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Publication numberUS1364961 A
Publication typeGrant
Publication dateJan 11, 1921
Filing dateFeb 3, 1920
Priority dateFeb 3, 1920
Publication numberUS 1364961 A, US 1364961A, US-A-1364961, US1364961 A, US1364961A
InventorsJames M Thompson
Original AssigneeJames M Thompson
Export CitationBiBTeX, EndNote, RefMan
External Links: USPTO, USPTO Assignment, Espacenet
Ship
US 1364961 A
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Description  (OCR text may contain errors)

J. M. THOMPSON.

SHIP.

APPLICATION min FEB. 2. I920 Patented Jan. 11;1921.

3 SHEE S-SHEET I.

I van QM J. M. THOMPSON SHIP.

APPLICATION FILED FEB. 3. 1920.

1,364,961 Patented Jan. 11, 1921.

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Q r I J. M. THOMPSON.

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APPLICATION FILED FEB. 3 1920.

Patented Jan. 11, 1921.

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.jivrizey- UNITED STATES JAMES M. THOMISON, 0F BUFFALO, NEW YORK.

SHIP.

Specification of Letters Patent.

Patented Jan. 11, 1921.

Application filed February 3, 1920. Serial No. 355,916.

To all whom it may concern:

Be it known that I, JAMES M. THOMPSON, a citizen of the United States, residing at Buffalo, in the county of Erie and State of New York. have invented new and useful Improvements in Ships, of which the following is a specification.

This invention relates'more particularly to the construction of passenger and freight boats, but the same is also applicable to war vessels and other ships.

One of its objects is the provision of a vessel which is practically uncapsizable and which is so constructed as to materially reduce rolling of the craft,;rendering it more comfortable to passengers and facilitating unloading onto other boats at sea or loading from them when this becomes desirable or necessary.

A further object of the invention is to so construct thevessel that it .mayjrun with equal .facility in either direction, and be turned sharply and quickly within a small space, ifrequired.

Another object is to movably support the propellers in such a manner that they may be elevated for. conveniently repairing or renewing them or associated parts, and for withdrawing one of the propelling inechanisms from the Water While the other is in use when'the propellers are arranged and driven to pull the vessel, instead of pushin it. Y

n the accompanying drawings:' 1 Figure 1 is a side elevation of a passenge boat embodying the invention. Fig. 2 is a top plan view thereof with parts of the superstructure omitted. Fig. 3 is an end view of the vessel. Fig. 4: is an enlarged fragmentary longitudinal section on line 4-4;, Fig. 3. Fig. 5 is a. cross section on line 5-5, Fig. 1. Fig. 6 is an enlarged fraggientary longitudinal section on line 66,

imilar characters of reference indicate corresponding parts throughout the several views.

The sub-structure of thevessel comprises parallel twin hullslO, 10, which carry the main deck 11 and'other partsof the superstructure of the craft, hereinafter mentioned. These hulls are spaced apart a suitable distance to form an open-ended channel which receives the propelling mechanismof the vessel, and they are rigidly and permanently tied together, preferably by crossbeams 12 arranged at appropriate intervals and elevations, as best shown in Fig. 5. The hulls may be of any approved construction, but in their preferred form their upper portions contain one or more decks 13, while the portions thereof below the water line are divided into airtight cells or compartments ing 17 in the hub. and a.,bolt-l8 passing through said bushing, the main deck 11 and a bracket or plate 19 secured to the bottom of the hull-body; the hub. being provided at its upper and lower endswith ball bearings 20. A segmental ball bearing 21 concentric with the pivot bolt 18 is preferably interposed between the top of each of said steering sections 15 and the underside of the main deck, on the front side of the bolt.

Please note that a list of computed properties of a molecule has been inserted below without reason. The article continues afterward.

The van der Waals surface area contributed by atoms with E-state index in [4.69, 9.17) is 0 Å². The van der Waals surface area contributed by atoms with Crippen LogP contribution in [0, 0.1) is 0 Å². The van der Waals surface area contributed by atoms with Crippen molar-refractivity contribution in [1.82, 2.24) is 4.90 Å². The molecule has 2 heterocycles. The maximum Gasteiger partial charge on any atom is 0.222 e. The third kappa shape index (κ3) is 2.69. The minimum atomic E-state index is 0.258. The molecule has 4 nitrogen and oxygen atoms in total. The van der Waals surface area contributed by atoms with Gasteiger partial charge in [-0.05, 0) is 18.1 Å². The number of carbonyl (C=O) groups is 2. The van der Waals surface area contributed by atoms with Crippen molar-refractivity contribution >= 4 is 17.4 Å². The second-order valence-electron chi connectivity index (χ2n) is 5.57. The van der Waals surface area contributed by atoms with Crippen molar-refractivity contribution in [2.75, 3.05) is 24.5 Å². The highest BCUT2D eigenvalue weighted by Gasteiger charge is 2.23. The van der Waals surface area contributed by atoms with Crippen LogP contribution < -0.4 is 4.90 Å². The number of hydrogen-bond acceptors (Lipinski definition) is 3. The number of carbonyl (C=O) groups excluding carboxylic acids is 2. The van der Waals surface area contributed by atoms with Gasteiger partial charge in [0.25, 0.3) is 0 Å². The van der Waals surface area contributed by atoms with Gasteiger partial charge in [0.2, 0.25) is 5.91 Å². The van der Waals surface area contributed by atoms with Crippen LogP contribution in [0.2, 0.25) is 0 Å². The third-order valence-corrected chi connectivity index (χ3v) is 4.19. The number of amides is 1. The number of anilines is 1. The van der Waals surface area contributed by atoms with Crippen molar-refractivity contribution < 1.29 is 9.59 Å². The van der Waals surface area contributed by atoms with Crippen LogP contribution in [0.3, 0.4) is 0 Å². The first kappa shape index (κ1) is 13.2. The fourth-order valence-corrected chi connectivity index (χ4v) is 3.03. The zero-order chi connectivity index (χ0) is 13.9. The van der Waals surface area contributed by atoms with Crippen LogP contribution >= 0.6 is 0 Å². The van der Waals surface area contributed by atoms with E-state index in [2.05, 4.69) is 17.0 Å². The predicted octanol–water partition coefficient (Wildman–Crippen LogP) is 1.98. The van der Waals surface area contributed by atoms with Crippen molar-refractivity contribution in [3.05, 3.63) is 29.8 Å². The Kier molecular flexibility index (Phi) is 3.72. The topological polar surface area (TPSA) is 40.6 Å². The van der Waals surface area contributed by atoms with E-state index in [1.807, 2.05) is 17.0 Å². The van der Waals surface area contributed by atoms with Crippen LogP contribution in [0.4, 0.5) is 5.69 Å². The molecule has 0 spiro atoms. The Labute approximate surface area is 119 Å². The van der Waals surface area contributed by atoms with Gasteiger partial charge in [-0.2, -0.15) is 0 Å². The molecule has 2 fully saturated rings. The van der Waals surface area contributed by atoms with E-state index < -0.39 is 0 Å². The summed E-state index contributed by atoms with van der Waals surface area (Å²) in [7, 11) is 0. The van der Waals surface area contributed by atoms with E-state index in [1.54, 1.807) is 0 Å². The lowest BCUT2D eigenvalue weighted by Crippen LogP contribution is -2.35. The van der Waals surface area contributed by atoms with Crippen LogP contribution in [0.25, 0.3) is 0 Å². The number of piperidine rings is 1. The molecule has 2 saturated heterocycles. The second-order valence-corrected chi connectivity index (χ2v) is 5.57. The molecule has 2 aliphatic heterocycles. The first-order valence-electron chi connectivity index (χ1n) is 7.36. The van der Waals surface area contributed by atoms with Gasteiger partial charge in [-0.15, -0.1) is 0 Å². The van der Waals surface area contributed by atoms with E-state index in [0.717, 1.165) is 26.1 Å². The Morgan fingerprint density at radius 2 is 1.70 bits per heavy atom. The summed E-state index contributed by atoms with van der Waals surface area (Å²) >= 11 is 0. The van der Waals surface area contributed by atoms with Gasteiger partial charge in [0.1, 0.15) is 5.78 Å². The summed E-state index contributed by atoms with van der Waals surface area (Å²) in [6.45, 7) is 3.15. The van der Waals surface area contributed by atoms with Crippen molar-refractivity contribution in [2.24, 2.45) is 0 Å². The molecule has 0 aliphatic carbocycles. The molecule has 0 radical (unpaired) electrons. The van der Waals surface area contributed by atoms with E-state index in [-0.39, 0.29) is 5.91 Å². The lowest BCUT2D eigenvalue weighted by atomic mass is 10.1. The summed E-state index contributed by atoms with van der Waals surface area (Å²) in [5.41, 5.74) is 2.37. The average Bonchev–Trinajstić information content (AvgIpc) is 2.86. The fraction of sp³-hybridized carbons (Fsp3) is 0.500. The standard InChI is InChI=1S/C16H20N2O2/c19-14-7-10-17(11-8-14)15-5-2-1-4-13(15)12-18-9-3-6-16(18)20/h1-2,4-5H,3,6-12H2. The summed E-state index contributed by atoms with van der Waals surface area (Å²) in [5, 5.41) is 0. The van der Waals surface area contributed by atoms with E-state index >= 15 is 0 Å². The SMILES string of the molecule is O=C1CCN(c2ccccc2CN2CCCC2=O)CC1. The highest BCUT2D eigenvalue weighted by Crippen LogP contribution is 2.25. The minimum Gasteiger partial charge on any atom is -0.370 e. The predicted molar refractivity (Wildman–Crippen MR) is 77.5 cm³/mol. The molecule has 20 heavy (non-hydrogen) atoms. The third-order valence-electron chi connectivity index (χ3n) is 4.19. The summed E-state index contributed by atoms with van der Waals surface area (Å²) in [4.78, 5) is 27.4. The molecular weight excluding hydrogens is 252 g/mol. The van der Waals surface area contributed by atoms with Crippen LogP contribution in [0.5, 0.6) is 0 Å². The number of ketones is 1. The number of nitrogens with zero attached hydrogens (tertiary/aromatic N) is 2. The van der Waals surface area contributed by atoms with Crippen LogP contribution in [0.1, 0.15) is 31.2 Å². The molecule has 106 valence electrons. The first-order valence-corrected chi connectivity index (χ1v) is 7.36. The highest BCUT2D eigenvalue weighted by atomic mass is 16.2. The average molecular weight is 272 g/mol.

As shown in Fig. 1,,the adjoining ends of the steering sections and the hullbodies are vconcavo-convex the inner end of each section being preferably convexv and curved concentrically with the pivot bolt 18, as

shownat22, while the adjacent endof the hull is correspondingly concave. vThe two steeringsections at the same end of the boat are connected together, to move in unison, by a link 23 hinged by vertical pins 24 to the outer ends of the sections. ,Any appropriate steering mechanism may be employed for operating these sections. .That shown in the drawings, consists of a rope or chain 25 Wound upon an upright winch 26 andhaving its ends fastened to the two sections respectively. Meshingwith a worm wheel 27 securedto the winch-shaft is a worm-28 which is mounted on a steering shaft 29 having a pilot-wheel 30-or other suitable means for turning it. In the construcftion showmeach of the winches is incased in a housing 31 arranged between the adjacent steering sections 15 and carried at its rear end by transverse beams 32 spanning the two hull bodies 10. These housings are preferably V-shaped with their apexes facing the ends of the boat, so as to minimize their resistance to the progress of the vessel.

If desired, the two pairs of steering sections may be coupled together so that they may be simultaneously turned in opposite directions, as shown by dotted lines in Fig. 2,'in order to make a relatively short turn where space is limited. This may be accomplished by pivotally connecting the inner side of one steering section with the outer side of the other steering section of the same hull by a diagonal rod 33. or by any other suitable means.

As shown in Figs. 3 and 4, the connecting link 23 is preferably rather wide or deep and provided at its lower edge with forwardly-curved teeth 2% which dip below the water level. By this construction, said link serves also as a guard which intercepts any flotsam and prevents the same from entering between the hulls and clogging the propellers, while at the same time the submerged portion of the link offers as little resistance as possible.